SAINT JULIEN : At A Glance
A-team effort. Consistent high quality wines that affirms Saint Julien’s reputation as one of the most reliable communes.
The 2016 Lagrange is a blend of 70% Cabernet Sauvignon, 24% Merlot and 6% Petit Verdot that is matured in 50% new oak. The yield came in at 46.5 hectoliters per hectare, lower than in 2015. It has a very well defined bouquet with intense black cherry, red plum, touches of cedar and with continued aeration, a hint of blueberry. It certainly is one of the most expressive Lagrange that I have tasted (and I write that having tasted them all back to the early 1980s). The palate is extremely well balanced with tensile tannin, vibrant and animated with blackberry, crème de cassis, a hint of orange zest. This is a great Lagrange, one that almost “zings” around the senses, barely able to contain the energy. A superior Lagrange to the 2015, this may well rank as the finest produced.
This tasting of Château Lagrange held during en primeur week was a pertinent reminder of how much I like this property for the values it holds dear: value, reliability, typicité and availability. You know, the biggest argument I ever had when I was a Bordeaux buyer was not over Lafite or Pétrus. No, it concerned over a cache of Château Lagrange that had become available on the secondary market. A distributor was desperately seeking a couple of hundred cases for the prosaic reason that his clientele love to drink it. He had to have it. I can understand that in Bordeaux these days everybody yearns to be a star, grab headlines and be millionaires’ darlings. However, they are not necessary genuine wine-lovers, the ones whose passion is only limited by the shortness of their purse strings, those disenfranchised by much of what Bordeaux stands for today. This tasting of Château Lagrange reaffirmed how the importance of a venerable Grand Cru Classé offering great Bordeaux to wide and appreciative audience that are not looking to make a 10% margin, but share this wine with their friends.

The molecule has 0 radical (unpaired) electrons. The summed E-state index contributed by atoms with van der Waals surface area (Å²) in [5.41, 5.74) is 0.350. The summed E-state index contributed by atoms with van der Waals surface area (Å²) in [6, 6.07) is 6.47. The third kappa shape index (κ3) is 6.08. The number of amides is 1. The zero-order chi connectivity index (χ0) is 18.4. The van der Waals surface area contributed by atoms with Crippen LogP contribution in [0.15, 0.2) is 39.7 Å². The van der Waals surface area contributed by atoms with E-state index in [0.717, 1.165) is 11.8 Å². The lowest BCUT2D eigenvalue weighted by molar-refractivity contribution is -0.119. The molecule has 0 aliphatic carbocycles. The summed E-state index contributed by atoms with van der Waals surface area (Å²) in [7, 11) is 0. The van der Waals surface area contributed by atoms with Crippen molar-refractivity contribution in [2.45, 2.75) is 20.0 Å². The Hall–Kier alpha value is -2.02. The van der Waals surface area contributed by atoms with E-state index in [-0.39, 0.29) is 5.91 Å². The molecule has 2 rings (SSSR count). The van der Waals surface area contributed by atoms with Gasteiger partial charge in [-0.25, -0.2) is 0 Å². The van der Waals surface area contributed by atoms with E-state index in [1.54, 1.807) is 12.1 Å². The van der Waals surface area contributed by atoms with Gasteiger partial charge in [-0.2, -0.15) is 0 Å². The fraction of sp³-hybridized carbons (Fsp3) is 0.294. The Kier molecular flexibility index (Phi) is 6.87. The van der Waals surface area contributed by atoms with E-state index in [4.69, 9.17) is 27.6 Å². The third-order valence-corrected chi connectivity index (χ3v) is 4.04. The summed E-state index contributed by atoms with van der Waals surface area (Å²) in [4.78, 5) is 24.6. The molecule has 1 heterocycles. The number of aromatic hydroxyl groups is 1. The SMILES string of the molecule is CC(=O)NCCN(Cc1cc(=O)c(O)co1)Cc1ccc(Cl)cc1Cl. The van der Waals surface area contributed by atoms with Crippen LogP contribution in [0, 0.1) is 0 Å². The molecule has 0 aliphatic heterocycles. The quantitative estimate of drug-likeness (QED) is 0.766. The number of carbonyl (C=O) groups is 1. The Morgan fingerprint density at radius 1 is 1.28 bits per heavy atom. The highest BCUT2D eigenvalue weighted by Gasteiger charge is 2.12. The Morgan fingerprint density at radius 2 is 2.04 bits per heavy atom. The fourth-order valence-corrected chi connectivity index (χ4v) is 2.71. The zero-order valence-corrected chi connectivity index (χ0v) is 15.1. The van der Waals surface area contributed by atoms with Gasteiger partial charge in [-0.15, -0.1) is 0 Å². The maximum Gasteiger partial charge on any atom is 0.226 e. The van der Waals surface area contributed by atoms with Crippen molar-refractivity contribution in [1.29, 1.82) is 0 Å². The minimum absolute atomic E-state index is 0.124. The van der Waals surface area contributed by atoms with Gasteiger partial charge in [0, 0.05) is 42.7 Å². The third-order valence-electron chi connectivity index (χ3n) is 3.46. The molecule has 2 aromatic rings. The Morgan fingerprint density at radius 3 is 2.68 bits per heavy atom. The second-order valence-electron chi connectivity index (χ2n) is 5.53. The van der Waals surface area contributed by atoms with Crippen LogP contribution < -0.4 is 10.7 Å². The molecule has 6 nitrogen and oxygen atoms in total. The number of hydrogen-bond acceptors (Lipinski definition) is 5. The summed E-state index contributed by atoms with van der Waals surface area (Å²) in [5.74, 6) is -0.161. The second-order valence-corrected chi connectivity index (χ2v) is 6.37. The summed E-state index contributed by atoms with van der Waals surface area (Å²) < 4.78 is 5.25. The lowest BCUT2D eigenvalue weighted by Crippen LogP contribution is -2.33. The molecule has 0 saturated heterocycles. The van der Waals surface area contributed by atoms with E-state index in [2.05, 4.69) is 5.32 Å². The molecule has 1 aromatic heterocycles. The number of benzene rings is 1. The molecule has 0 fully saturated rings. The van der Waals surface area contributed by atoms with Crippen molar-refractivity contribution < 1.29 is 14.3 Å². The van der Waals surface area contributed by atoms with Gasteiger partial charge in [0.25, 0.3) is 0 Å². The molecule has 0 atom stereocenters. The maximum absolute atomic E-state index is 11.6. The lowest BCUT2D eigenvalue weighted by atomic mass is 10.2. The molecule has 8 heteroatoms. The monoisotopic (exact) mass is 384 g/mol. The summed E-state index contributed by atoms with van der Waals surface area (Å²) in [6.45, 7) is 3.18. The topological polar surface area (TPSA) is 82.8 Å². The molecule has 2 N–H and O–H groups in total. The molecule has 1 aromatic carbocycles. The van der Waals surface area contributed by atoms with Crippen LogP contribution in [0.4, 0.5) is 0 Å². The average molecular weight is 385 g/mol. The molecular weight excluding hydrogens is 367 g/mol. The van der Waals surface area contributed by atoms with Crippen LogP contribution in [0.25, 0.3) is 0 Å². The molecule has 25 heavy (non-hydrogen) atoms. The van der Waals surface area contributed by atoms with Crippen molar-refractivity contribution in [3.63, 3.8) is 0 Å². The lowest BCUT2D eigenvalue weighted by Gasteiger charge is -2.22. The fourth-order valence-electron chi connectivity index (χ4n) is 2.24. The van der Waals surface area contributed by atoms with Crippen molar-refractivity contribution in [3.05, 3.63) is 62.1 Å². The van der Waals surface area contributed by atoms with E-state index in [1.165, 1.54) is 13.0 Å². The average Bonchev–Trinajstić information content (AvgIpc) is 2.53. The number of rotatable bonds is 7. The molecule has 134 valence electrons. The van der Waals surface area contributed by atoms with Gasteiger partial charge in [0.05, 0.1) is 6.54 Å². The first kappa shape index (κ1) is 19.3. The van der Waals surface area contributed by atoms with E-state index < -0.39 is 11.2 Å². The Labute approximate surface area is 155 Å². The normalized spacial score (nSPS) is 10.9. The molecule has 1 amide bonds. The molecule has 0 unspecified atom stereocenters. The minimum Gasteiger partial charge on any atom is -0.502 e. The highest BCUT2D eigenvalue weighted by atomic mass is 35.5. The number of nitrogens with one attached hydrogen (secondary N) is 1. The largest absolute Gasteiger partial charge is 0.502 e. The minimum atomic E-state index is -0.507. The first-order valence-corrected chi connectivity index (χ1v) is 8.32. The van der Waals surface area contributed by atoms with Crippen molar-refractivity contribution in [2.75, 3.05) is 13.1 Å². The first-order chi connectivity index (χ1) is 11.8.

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A vertical spanning for decades of any great estate is always going to be a fascinating exercice. The changes reflected in a wine over such a long period of time is a lesson not just in history, and the influence of the managers, consultants and owners who take the big décisions, but also in the wider influence of economic changes taht can batter any business over the long term, not to mention global weather patterns and technological advances, both of which play their part in translating what happens in the vineyard into what we can discern in our glass.
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2010 Chateau Lagrange 93 / 100
Tasted at the Union de Grand Cru in London. The Lagrange has a very refined, sophisticated bouquet with blackberry, bay leaf, cedar and sous-bois, all with fine delineation. The palate is medium-bodied with a fine grippy entry. There is a lot of citrus fruit here, lending the 2010 tension and poise.
It remains linear and focused, saving something up for the future.
Tasted December 2012.